A. The concert is played on period instruments and combines choristers from the Theatre of Early Music, the University of Toronto Schola Cantorum and the York University Chamber Choir. Just as Choirs were combined for the major events, so do we bring together 60 young choristers and musicians. We open with the tolling of the bells, a trumpet fanfare and cries of Vivat either side of the procession of the drums — it’s fantastic stuff.
A regal affair with Daniel Taylor, Lisette Canton and the Theatre of Early Music
Christ Church Cathedral, Ottawa
Mercredi, 3 Décembre 2014
Natasha Gauthier, Ottawa Citizen
"Royal pomp was on offer Wednesday evening at Christ Church Cathedral - complete with trumpets, drums, a jowly bishop and a boy king - as Daniel Taylor and Lisette Canton co-conducted the Theatre of Early Music and assorted guests in a program of music fit for a coronation.
The TEM choir was augmented by members of University of Toronto’s Schola Cantorum, which Taylor directs, and the York University Chamber Choir, led by Ottawa’s Lisette Canton.
Presented as a mock crowning ceremony, the concert opened with a sonata for two violins by French Baroque composer Jean-Marie Leclair. It was jauntily played by Cynthia Roberts and Adrian Butterfield...
After a drum procession and a trumpet fanfare the performance began in earnest with Hubert Parry’s soul-shaking anthem I Was Glad, directed by Taylor. He conducts from a deeply spiritual place and coaxed a fresh, mentholated sound out of the largely student choirs, with crisp if not entirely Westminster diction. Organist Matthew Larkin provided grand, spacious accompaniment.
Canton took over to direct Handel’s Coronation Anthem, The King Shall Rejoice. Canton’s style is quite different from Taylor’s: more extroverted and rhythmically driven; clearer to follow perhaps, but also less obsessive about details in the text.
Gibbon’s stunningly simple, open-hearted anthem Drop, Drop Slow Tears and Elizabeth Poston’s lovely carol Jesus Christ the Apple Tree, both conducted by Taylor, were the emotional and musical highlights of the concert, crystalline in their transparency and softly glowing with humility. The singers showed admirable focus despite loudly popping speakers and hacking audience members.
The coronation on Queen Street concluded with two kingly Handel works. Taylor took Zadok the Priest - the most famous of the four Coronation Anthems -
at a more sedate tempo than many early music specialists. It had nobility........they rallied to crown the concert with a golden chord at the very end.
Le TEM bien reçu au 61e festival Bach de Tilford, Angleterre
61st Tilford Bach Festival
Dimanche le 26 mai, 2013
All Saints’ Church
Tilford, Surrey, Angleterre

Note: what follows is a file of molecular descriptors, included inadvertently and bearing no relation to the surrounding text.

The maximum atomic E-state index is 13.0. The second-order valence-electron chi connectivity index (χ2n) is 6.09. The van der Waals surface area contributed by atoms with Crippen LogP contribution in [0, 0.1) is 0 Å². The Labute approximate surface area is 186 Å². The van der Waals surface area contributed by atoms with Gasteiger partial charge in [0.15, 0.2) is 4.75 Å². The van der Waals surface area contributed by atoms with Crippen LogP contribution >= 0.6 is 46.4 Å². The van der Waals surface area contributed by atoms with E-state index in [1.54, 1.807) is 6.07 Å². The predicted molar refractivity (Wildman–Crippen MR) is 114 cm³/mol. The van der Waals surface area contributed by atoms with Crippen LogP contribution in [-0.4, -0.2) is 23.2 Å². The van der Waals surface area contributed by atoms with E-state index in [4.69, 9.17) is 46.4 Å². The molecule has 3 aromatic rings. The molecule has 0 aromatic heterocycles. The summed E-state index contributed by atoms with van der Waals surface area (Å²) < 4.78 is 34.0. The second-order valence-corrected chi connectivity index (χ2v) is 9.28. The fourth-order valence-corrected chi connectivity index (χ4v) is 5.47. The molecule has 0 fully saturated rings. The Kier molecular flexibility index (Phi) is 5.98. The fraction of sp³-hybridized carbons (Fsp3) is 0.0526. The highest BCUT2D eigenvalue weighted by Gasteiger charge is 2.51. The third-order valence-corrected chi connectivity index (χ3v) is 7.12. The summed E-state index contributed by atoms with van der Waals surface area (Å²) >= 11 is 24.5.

The London Handel Orchestra
Chef, Adrian Butterfield
Chœur du Theatre of Early Music
J.S. Bach Cantates pour le dimanche de la Trinité
"The final concert of each festival has traditionally been choral works by JS Bach and this year was no exception.
This year’s programme started quietly with the cantata BWV165 O heilges Geist - und Wasserbad (O holy font of Spirit and Water), a cantata for Trinity Sunday, being performed on that day. The London Handel Orchestra, under the direction of TBS Musical Director Adrian Butterfield, together with the choir and soloists from the Choir of the Theatre of Early Music (visiting from Toronto), delivered a warmly appreciated rendition of this piece.
The second piece was also a cantata for Trinity Sunday, written in 1726, one year later than the previous work and using a larger orchestra and larger chorus. The audience had its first taste of percussion and brass with the arrival of three natural trumpets.
Bach’s selective use of trumpets greatly enhances their impact when they are deployed and, at this concert, the effect was very stimulating during the remainder of the concert.
The second cantata, BWV 165 Gelobet sei der Herr, mein Gott (Praise be the Lord, my God) was a more powerful piece and introduced the audience to more of the soloists from Toronto whose interpretation and delivery was excellent throughout.
The interval allowed the audience to enjoy their drinks outside in sunny weather with a growing feeling of expectancy for a second half that promised much.
Bach’s Magnificat BWV 243 is demanding and extremely well known to TBS regulars. As the full visiting choir entered the small church, the audience tensed in anticipation of hearing one of their favourite works performed by a relatively unknown assembly of musicians led by their new(ish) Musical Director, Adrian Butterfield.